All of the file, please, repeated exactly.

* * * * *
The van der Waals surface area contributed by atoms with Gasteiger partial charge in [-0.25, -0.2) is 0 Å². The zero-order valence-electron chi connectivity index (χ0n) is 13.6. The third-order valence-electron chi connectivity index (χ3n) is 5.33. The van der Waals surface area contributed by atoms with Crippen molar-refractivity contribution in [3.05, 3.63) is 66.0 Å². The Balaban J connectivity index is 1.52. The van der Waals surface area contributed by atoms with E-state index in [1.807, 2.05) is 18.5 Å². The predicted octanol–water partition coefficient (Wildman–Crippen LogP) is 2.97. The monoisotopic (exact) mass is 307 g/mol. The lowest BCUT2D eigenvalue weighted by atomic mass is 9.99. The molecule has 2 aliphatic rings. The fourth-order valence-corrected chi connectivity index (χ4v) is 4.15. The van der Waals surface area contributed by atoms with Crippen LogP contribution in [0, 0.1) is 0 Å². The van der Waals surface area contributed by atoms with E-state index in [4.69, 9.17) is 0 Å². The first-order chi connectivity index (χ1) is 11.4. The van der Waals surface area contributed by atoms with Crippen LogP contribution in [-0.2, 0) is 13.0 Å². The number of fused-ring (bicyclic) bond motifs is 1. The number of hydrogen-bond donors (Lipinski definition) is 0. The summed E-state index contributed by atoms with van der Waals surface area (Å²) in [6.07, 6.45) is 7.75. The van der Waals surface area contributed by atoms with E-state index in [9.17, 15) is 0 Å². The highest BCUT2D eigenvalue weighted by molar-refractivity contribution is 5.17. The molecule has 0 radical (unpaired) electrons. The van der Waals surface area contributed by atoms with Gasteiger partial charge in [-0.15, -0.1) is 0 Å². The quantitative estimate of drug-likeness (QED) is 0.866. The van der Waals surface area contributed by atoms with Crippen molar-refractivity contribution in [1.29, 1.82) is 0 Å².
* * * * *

The van der Waals surface area contributed by atoms with Gasteiger partial charge in [-0.25, -0.2) is 0 Å². The zero-order valence-electron chi connectivity index (χ0n) is 13.6. The third-order valence-electron chi connectivity index (χ3n) is 5.33. The van der Waals surface area contributed by atoms with Crippen molar-refractivity contribution in [3.05, 3.63) is 66.0 Å². The Balaban J connectivity index is 1.52. The van der Waals surface area contributed by atoms with E-state index in [1.807, 2.05) is 18.5 Å². The predicted octanol–water partition coefficient (Wildman–Crippen LogP) is 2.97. The monoisotopic (exact) mass is 307 g/mol. The lowest BCUT2D eigenvalue weighted by atomic mass is 9.99. The molecule has 2 aliphatic rings. The fourth-order valence-corrected chi connectivity index (χ4v) is 4.15. The van der Waals surface area contributed by atoms with Crippen LogP contribution in [0, 0.1) is 0 Å². The van der Waals surface area contributed by atoms with E-state index in [4.69, 9.17) is 0 Å². The first-order chi connectivity index (χ1) is 11.4. The van der Waals surface area contributed by atoms with Crippen LogP contribution in [-0.2, 0) is 13.0 Å². The number of fused-ring (bicyclic) bond motifs is 1. The number of hydrogen-bond donors (Lipinski definition) is 0. The summed E-state index contributed by atoms with van der Waals surface area (Å²) in [6.07, 6.45) is 7.75. The van der Waals surface area contributed by atoms with E-state index in [9.17, 15) is 0 Å². The highest BCUT2D eigenvalue weighted by molar-refractivity contribution is 5.17. The molecule has 0 radical (unpaired) electrons. The van der Waals surface area contributed by atoms with Gasteiger partial charge in [-0.15, -0.1) is 0 Å². The quantitative estimate of drug-likeness (QED) is 0.866. The van der Waals surface area contributed by atoms with Crippen molar-refractivity contribution in [1.29, 1.82) is 0 Å².